In a personal essay for Racked, Shoshana Kordova, from New Jersey but now living in Israel, explains why she and her daughters have embraced a layered look. “The leggings and pants my daughters and I wear under our skirts,” she writes, “mean we don’t have to choose between skirts and pants, between religious conventions and pragmatic considerations, between constriction and liberation.”
In 2013, Carly Lewis wrote a great piece for the Walrus about the phenomenon of certain male journalists writing either drooling or dismissive profiles of famous (and famously attractive) women.
This week is National Infertility Awareness Week but for me, every week since December 13, 2011 is infertility awareness week. That’s the day a surgeon removed my lentil-sized embryo and the fallopian tube it was stuck in. Left to grow, the embryo that I wanted so badly to be my first child would have killed me. The time I spent in infertility hell coincided with a time when I, a third-generation New Yorker, lived with my then-husband in Mississippi, where citizens had just voted down personhood legislation, which would have outlawed both my life-saving surgery and the subsequent interventions that gave me hope of conceiving again.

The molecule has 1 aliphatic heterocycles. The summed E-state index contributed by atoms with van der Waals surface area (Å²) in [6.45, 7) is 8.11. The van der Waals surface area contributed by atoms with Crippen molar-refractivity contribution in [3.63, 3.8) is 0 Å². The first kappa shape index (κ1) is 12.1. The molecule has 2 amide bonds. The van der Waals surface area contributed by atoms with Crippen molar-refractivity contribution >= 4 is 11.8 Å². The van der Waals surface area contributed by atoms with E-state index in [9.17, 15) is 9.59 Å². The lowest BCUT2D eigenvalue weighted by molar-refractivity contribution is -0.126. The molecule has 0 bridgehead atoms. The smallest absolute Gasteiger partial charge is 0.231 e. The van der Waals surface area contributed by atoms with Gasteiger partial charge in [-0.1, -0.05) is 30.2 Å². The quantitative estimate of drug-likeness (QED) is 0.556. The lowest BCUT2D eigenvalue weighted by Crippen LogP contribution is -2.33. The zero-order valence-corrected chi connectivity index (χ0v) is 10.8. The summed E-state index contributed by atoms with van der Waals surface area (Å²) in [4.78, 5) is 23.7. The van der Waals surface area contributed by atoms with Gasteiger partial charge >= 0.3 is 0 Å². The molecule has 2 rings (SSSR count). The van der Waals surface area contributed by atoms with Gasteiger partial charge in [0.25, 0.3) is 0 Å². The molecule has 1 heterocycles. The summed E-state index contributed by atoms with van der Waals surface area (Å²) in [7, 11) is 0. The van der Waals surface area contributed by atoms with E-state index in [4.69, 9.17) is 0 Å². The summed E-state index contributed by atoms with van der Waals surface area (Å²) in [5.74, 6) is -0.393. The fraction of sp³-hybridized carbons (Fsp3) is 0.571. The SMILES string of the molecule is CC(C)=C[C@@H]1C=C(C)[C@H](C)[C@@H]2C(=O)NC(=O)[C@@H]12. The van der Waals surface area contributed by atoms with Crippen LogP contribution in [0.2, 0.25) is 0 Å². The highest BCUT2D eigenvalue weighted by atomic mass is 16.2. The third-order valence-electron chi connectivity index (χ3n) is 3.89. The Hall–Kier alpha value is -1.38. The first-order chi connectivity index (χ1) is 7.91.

While I admired much about Mississippi, it was hard for me to live in such a thoroughly Christian place. As I prepared for IVF, I found little comfort in in-person support groups or on internet-based pregnancy loss forums, awash with alienating talk of unsuccessful attempts as angels. I found myself holding the rational positions about the unlikelihood of its success (IVF cycles fail 60 to 80% of the time) as a bulwark against others’ Christian optimism. The faith that comforted them grated on me. My IVF failed.
As the Forward recently noted, Politico reports that Ivanka Trump, daughter of President Trump, got a less than friendly welcome at the W20 Conference Tuesday morning in Berlin. Most strikingly, “she was booed and hissed at by the majority-women audience at the conference when she lauded her father for supporting paid leave policies.”
Feeling confident your closet is Ivanka-free? You may need to think again: At The Business of Fashion, Lauren Sherman reports that discount store Stein Mart is “selling Ivanka Trump garments relabeled as Adrienne Vittadini Studio.” What gives?